If you're stuck on something, e.g. you mentioned a soundtrack, take a step back and create something smaller. Tiny, even. You might not write "classical" music, but the composer J. N. Hummel wrote a series of tiny little preludes that are around 15-30 seconds each; maybe making small little things like that will help to remind you of your creativity, and get you unstuck.

And from what I've seen, feeling like a hack often just means you're not totally full of yourself.
posted by tepidmonkey at 9:58 PM on July 26, 2007

Forget about what your friends are doing, they all feel the same as you. It's pretty easy to fake success.
posted by borkingchikapa at 10:03 PM on July 26, 2007

"I am 21 years old and can't seem to think logically or rationally"

... and you think this makes you different how, exactly?

This fear you have of being stuck and being a boy for the rest of your life and being passed up by friends who are starting careers, this is all very normal in my own experience and in that of many of my friends. Even those who feel more secure in life tend to feel like any day now somebody is going to come along and figure out they are a fraud in their chosen career.

I don't have any advice for how you get through the specifics of this; I just want you to know it is normal to feel this way, that you aren't damaged in any way, and that things will change. Of course, then they will change again, and again, forever. That's life.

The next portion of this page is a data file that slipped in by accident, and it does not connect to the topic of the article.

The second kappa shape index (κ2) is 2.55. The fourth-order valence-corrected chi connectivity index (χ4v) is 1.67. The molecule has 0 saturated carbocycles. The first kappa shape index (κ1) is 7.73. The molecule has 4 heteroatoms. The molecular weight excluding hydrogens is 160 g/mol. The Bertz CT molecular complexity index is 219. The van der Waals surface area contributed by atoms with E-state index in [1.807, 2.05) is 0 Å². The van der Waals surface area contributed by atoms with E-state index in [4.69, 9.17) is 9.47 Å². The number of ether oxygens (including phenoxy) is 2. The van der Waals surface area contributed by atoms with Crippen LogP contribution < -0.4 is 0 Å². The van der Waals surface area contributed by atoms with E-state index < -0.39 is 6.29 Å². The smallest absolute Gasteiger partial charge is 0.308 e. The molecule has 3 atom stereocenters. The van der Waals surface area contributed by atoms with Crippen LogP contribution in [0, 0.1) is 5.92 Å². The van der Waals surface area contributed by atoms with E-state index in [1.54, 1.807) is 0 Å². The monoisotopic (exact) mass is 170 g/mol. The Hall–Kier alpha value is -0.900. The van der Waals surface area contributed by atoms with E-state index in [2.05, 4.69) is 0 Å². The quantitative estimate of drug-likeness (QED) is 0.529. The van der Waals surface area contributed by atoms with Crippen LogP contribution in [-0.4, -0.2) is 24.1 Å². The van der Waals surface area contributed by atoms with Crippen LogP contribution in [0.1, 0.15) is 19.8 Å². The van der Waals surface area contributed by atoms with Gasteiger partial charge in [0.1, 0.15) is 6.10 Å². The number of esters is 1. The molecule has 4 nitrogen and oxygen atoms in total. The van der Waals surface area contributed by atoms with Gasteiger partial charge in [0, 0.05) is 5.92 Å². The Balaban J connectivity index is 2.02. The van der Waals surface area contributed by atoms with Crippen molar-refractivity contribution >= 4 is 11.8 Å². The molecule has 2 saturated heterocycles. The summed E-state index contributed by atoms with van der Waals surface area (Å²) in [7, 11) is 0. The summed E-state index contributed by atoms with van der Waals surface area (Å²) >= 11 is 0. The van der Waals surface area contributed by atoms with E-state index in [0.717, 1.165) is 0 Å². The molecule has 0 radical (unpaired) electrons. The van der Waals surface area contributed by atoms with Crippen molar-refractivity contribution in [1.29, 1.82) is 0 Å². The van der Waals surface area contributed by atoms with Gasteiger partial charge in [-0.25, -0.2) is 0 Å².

posted by foobario at 10:19 PM on July 26, 2007 [1 favorite]

It is possible to lose your ability to learn, but I'm sure it hasn't happened to you.

High fever can fry the hippocampus, and in extreme cases the result is a person who can't learn anything at all. They are totally unable to form long term memories.

This goes far beyond "I am having a hard time absorbing information from a book." Such a person literally forms no memories at all. For them it is forever the day on which the damage took place. If you visit such a person, then walk out of the room for five minutes, and return, they will deny that they've seen you that day -- because they cannot remember it happening. All they have is short term memory. It's a disastrous form of brain damage, and I suppose it should be obvious that victims must be confined and cared for closely.

If you remember anything that happened yesterday, or if you can tell me what you had for breakfast this morning, then you are still able to learn.
posted by Steven C. Den Beste at 10:21 PM on July 26, 2007 [1 favorite]